The rumours about an early campaign this year have turned out to be true. OK, they weren’t really ‘mere’ rumours, as even the first growths themselves said during the primeurs tastings that they would be coming out early this year, with price cuts. Christophe Salin, commercial director at Lafite, was candid with his comments on pricing and his release strategy. Nevertheless, when all seemed to remain reticently silent last week (aside from a few minor châteaux there were no releases – I think the biggest name to come out was Angludet) I think we all began to doubt the words that we ourselves had heard.
But this morning’s news that Lafite is out, with a release price reported as €350 per bottle ex-château, €450 per bottle ex-négoce (it will be even more at retail), shows that Salin at least is true to his word. This is early. I must say I am greatly surprised, as I was still wondering whether they would hold on for Parker’s scores. My main reason for thinking this was how so many of the châteaux were burned with the 2008 releases – they came out early and low, and after Parker’s scores were released prices climbed. It was the same old story for the Bordelais – they watched while somebody else made money on their wine (all complicated by tranches and other facets of en primeur – it’s never simple, is it?). But there is one important (and obvious difference) here – the release price.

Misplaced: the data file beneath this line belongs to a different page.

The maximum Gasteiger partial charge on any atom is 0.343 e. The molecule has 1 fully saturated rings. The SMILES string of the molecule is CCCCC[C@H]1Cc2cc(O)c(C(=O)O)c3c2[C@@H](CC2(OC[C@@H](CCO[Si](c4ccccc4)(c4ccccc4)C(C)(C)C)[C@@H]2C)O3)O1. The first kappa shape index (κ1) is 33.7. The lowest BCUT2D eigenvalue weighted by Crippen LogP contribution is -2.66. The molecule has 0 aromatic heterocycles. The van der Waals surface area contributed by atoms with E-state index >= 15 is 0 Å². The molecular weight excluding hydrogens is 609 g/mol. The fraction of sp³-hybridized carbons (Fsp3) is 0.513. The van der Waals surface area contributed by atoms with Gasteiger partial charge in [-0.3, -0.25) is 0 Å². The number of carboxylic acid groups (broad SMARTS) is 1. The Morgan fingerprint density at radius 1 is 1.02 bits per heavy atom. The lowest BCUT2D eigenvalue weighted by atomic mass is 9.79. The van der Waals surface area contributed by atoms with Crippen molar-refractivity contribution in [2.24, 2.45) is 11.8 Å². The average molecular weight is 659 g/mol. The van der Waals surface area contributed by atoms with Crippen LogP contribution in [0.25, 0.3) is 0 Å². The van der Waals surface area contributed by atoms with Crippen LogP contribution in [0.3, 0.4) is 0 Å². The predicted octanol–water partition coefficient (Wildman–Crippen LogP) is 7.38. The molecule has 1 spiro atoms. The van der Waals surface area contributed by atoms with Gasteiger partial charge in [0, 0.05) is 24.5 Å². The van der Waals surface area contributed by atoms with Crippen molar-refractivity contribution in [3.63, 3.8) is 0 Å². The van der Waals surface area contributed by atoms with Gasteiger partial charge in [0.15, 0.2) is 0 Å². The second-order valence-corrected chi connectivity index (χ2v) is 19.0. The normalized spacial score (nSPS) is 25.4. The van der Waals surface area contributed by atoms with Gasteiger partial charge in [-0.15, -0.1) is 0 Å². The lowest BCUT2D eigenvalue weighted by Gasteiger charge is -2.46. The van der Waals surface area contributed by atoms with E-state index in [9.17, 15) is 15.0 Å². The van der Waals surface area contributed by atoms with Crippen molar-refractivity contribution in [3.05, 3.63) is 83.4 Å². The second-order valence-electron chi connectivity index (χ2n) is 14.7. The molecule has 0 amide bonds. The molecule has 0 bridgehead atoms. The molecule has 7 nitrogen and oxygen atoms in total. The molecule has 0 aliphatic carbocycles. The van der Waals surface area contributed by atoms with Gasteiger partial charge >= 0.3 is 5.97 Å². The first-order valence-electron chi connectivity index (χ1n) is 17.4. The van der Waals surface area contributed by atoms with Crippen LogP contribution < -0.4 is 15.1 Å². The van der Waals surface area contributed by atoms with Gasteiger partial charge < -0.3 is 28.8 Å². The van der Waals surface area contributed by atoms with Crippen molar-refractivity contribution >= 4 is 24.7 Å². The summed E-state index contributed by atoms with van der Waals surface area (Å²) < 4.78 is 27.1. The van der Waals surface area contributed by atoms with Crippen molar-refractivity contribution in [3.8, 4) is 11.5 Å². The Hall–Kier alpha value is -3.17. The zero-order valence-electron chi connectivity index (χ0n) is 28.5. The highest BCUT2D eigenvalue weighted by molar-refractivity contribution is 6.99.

The 2008 was released by the négoce at €130 (as was Latour, by the way), and so we’re looking at a release price for the 2011 that is nearly three times that for the 2008 (to be precise €450 is a 246% increase on €130). I think many will be shocked at that, but when you look at the market prices for recent vintages of Lafite back to 2001, it is 2008 that was under-priced, rather than soley 2011 being over-priced. Looking at 2011 against 2010 (perhaps a more commonly made comparison) the reduction is only 25% (2010 was €600 ex-négoce), against pre-release calls for reductions of 40-50% to stimulate the market. Lafite might just sell at this price – stated with the caveat we have yet to see what effect the various margins will have on the price presented to the consumer, of course. It could be quite close to some prices for currently available older vintages. Update: this has translated through as an offer of £5,500 per case on Liv-Ex for the first release from the château. This – importantly – brings it in below the current prices for other comparable vintages, particularly 2008. But that’s still a lot of money – especially (with my UK hat on) once you add duty and tax.